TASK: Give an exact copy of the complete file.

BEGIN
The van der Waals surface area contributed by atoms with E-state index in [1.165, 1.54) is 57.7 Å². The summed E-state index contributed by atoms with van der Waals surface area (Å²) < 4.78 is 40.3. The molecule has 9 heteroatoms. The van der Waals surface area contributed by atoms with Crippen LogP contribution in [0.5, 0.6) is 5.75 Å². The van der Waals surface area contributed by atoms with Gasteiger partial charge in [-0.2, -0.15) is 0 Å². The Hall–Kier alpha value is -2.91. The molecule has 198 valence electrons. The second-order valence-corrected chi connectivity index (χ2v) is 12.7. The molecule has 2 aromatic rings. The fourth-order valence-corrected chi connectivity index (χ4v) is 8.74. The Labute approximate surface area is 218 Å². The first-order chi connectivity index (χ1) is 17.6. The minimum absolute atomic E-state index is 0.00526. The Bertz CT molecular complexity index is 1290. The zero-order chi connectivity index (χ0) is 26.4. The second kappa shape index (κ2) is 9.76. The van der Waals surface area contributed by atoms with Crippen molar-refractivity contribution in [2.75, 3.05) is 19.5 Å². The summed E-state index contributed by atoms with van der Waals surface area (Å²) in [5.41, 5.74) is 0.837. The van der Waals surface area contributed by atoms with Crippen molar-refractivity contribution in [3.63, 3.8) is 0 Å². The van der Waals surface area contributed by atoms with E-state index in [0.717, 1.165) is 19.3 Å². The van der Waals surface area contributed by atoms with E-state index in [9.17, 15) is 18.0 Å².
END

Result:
The van der Waals surface area contributed by atoms with E-state index in [1.165, 1.54) is 57.7 Å². The summed E-state index contributed by atoms with van der Waals surface area (Å²) < 4.78 is 40.3. The molecule has 9 heteroatoms. The van der Waals surface area contributed by atoms with Crippen LogP contribution in [0.5, 0.6) is 5.75 Å². The van der Waals surface area contributed by atoms with Gasteiger partial charge in [-0.2, -0.15) is 0 Å². The Hall–Kier alpha value is -2.91. The molecule has 198 valence electrons. The second-order valence-corrected chi connectivity index (χ2v) is 12.7. The molecule has 2 aromatic rings. The fourth-order valence-corrected chi connectivity index (χ4v) is 8.74. The Labute approximate surface area is 218 Å². The first-order chi connectivity index (χ1) is 17.6. The minimum absolute atomic E-state index is 0.00526. The Bertz CT molecular complexity index is 1290. The zero-order chi connectivity index (χ0) is 26.4. The second kappa shape index (κ2) is 9.76. The van der Waals surface area contributed by atoms with Crippen molar-refractivity contribution in [2.75, 3.05) is 19.5 Å². The summed E-state index contributed by atoms with van der Waals surface area (Å²) in [5.41, 5.74) is 0.837. The van der Waals surface area contributed by atoms with Crippen molar-refractivity contribution in [3.63, 3.8) is 0 Å². The van der Waals surface area contributed by atoms with E-state index in [0.717, 1.165) is 19.3 Å². The van der Waals surface area contributed by atoms with E-state index in [9.17, 15) is 18.0 Å².